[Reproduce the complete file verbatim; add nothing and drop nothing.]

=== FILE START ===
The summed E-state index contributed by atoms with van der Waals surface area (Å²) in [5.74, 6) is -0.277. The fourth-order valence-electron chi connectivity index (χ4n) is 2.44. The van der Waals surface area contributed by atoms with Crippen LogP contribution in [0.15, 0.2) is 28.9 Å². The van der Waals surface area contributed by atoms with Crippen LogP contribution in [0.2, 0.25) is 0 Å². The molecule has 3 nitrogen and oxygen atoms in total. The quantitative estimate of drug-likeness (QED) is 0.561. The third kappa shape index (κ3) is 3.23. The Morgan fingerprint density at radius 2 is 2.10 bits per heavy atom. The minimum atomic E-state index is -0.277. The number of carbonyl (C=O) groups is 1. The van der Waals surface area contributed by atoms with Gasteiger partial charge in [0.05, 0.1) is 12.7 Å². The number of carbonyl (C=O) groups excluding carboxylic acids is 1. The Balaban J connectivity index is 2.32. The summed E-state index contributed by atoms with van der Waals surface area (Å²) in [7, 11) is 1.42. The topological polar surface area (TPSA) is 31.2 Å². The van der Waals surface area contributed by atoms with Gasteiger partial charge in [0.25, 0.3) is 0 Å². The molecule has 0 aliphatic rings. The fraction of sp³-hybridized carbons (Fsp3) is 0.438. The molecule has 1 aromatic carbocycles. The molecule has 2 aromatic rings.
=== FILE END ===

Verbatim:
The summed E-state index contributed by atoms with van der Waals surface area (Å²) in [5.74, 6) is -0.277. The fourth-order valence-electron chi connectivity index (χ4n) is 2.44. The van der Waals surface area contributed by atoms with Crippen LogP contribution in [0.15, 0.2) is 28.9 Å². The van der Waals surface area contributed by atoms with Crippen LogP contribution in [0.2, 0.25) is 0 Å². The molecule has 3 nitrogen and oxygen atoms in total. The quantitative estimate of drug-likeness (QED) is 0.561. The third kappa shape index (κ3) is 3.23. The Morgan fingerprint density at radius 2 is 2.10 bits per heavy atom. The minimum atomic E-state index is -0.277. The number of carbonyl (C=O) groups is 1. The van der Waals surface area contributed by atoms with Gasteiger partial charge in [0.05, 0.1) is 12.7 Å². The number of carbonyl (C=O) groups excluding carboxylic acids is 1. The Balaban J connectivity index is 2.32. The summed E-state index contributed by atoms with van der Waals surface area (Å²) in [7, 11) is 1.42. The topological polar surface area (TPSA) is 31.2 Å². The van der Waals surface area contributed by atoms with Gasteiger partial charge in [0.25, 0.3) is 0 Å². The molecule has 0 aliphatic rings. The fraction of sp³-hybridized carbons (Fsp3) is 0.438. The molecule has 1 aromatic carbocycles. The molecule has 2 aromatic rings.